UPDATED: Norwegian police moved in early Thursday to remove Greenpeace activists who had illegally boarded a Statoil-chartered offshore drilling rig in the Arctic. By late Thursday afternoon, another Greenpeace protest against Statoil’s Arctic exploration plans was flaring up at the site where the rig is actually supposed to drill.
Police in Nord-Troms had claimed their operation to halt the protest action had proceeded calmly, while the activists indicated they were satisfied that their demonstration had attracted attention worldwide.
Activists from several countries had sailed on the Greenpeace vessel Esperanza out to the drilling rig Transocean Spitsbergen, registered in the Marshall Islands and on its way to the Hoop drilling site in the northern reaches of the Barents Sea. They illegally boarded the rig in the early morning hours of Tuesday.
Not giving up after all
On Thursday afternoon, after they’d left the drilling rig, Greenpeace reported that their protest against the Transocean Spitsbergen was continuing. Activists on board the Esperanza sailed the vessel to exactly the position at the Hoop drilling site where Statoil plans to start drilling exploration wells. The activists are deeply concerned, as are many others in the environmental movement, over Statoil’s eagerness to drill in an area they claim is not only too close to the Arctic ice but also to the protected bird colonies on the remote Norwegian island of Bjørnøya (Bear Island). Pollution from any oil spill or other accident, they claim, could be catastrophic.
“We weren’t sure whether to continue this action after two cold days on the rig, but the public support we’ve received has been a huge boost,” Greenpeace Arctic Campaigner Sune Scheller stated in a press release issued from the bridge of the Esperanza. “The Esperanza is a small ship, but we are determined to stay on top of this drilling site and stop Statoil from risking Bear Island.”
The ship is thus being used to block the arrival of the Transocean Spitsbergen, by occupying the exact location from which Statoil plans to drill what Greenpeace calls the world’s northernmost well.
“This drilling is totally irresponsible,” claimed Greenpeace’s Arctic adviser Erlend Tellnes earlier this week. The group started occupying the rig after Norway’s new conservative government, in a controversial move, granted Statoil permission to begin drilling the first of three exploration wells in the area. Oil companies were granted exploration licenses in the Barents Sea, farther north than ever before, in another controversial move by the former left-center government coalition.
The ongoing pace of oil and gas operations in the Arctic, the activists note, flies in the face of ongoing concerns over climate change and alleged government concern to protect the Arctic. Environmental activists have long criticized how the Norwegian government, regardless of which political parties hold power, continues to allow and even encourage offshore oil and gas exploration while urging the rest of the world to reduce its carbon emissions.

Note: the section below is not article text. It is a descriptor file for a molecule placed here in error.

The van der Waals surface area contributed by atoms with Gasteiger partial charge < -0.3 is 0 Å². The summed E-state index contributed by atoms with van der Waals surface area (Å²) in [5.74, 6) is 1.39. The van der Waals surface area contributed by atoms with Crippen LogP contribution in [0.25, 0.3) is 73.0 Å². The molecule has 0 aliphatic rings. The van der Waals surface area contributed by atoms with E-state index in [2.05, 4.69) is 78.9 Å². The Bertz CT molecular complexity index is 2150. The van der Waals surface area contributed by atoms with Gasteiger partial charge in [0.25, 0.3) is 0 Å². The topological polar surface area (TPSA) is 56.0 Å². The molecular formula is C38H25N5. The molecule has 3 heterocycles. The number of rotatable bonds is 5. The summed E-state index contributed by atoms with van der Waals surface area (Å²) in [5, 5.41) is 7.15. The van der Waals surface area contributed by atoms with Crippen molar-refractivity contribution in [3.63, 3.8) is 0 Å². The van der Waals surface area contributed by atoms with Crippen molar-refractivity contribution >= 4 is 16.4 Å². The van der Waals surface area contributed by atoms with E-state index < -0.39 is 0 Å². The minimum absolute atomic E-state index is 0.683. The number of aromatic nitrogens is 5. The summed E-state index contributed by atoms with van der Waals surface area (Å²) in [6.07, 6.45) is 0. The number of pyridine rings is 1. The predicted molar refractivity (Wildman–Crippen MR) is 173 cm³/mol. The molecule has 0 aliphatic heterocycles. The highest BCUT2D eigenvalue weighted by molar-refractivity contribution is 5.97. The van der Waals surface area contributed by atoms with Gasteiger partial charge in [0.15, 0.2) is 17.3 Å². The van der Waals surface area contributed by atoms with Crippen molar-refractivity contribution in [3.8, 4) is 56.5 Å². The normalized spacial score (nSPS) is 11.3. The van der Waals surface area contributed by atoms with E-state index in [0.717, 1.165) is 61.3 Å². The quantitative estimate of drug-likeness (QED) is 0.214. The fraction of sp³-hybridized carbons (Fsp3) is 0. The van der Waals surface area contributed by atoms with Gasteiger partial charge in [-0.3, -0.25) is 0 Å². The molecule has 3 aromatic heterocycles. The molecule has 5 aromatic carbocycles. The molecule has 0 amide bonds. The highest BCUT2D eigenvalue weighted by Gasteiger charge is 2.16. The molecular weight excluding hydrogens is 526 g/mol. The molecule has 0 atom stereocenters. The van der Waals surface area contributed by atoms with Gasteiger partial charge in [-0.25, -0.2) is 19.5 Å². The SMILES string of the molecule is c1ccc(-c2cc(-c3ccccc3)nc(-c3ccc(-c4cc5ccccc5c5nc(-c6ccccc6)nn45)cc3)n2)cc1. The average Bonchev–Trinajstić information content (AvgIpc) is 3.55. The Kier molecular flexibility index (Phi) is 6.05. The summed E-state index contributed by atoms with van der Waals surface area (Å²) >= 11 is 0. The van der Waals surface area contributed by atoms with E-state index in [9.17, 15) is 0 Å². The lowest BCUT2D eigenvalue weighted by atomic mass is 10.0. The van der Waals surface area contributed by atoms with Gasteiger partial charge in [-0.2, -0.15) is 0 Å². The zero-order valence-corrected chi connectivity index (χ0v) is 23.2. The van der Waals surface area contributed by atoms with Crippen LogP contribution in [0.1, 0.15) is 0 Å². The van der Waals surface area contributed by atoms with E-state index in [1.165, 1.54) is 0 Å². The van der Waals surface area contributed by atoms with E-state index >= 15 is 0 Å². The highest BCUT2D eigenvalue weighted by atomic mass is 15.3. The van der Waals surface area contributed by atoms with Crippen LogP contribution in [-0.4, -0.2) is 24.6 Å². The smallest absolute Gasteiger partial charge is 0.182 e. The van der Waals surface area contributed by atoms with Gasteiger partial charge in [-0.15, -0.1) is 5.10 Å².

Greenpeace said its activists are backed by nearly 70,000 people who have signed a petition urging Norway’s environment minister to block Statoil’s drilling project. One of the activists, Elmer Vestidas from the Philippines, stressed how his homeland, though far away from the Arctic, has already been hit hard by climate change, in the form of typhoons and deadly flooding. “I’m here because Statoil’s risky project isn’t just a threat to Bear Island and the amazing wildlife we saw there. Typhoon Haiyan was one of the worst things that ever happened to my country, and unless we speed up the switch to clean technology, these disaster will happen again and again.”
‘Irresponsible and illegal’
Statoil had called the Greenpeace protest “irresponsible and illegal,” and news bureau NTB reported Thursday that Norwegian police stepped in to end it after receiving not only permission but encouragement from the rig’s flag state officials in the Marshall Islands to remove the protesters. The fact that the rig is under the jurisdiction of the Marshall Islands raises other concerns, though, since it’s generally known as issuing “flags of convenience” to vessel and rig owners that often blur the legal responsibility for any accidents.
In this case, the police chief in Norway’s northern Troms police district, Ole Sæverud, felt he was granted adequate jurisdiction to remove the activists from the Transocean Spitsbergen, with force if necessary. Police officers from Troms were also on board the rig, with special forces standing by.
Committed to protecting ‘this fragile area’
The Greenpeace activists from countries including Denmark, Finland, Norway, the Philippines and Sweden then agreed to end their protest and were consoled by the international attention it had received. They were not pleased, however, when the rig then continued moving towards the site of the Apollo well in the Hoop sector of the Barents where Statoil has permission to start drilling. Greenpeace was encouraged by a Bloomberg report that Statoil may need to delay its drilling project because of the Greenpeace action, and citing the public support for it, then headed for the drilling site itself.
Seven activists removed from the rig Thursday morning were flown by helicopter to a police station in Tromsø but were all later released. Greenpeace said no charges had been filed again them.
“These people (the Greenpeace activists) stood up for the Arctic and the Bjørnøya, and want to protect this unique and fragile area from oil pollution,” Tellnes of Greenpeace told NTB. “They want to stop climate change and they sent a clear message to Norway that Statoil’s Arctic drilling plans must be stopped.”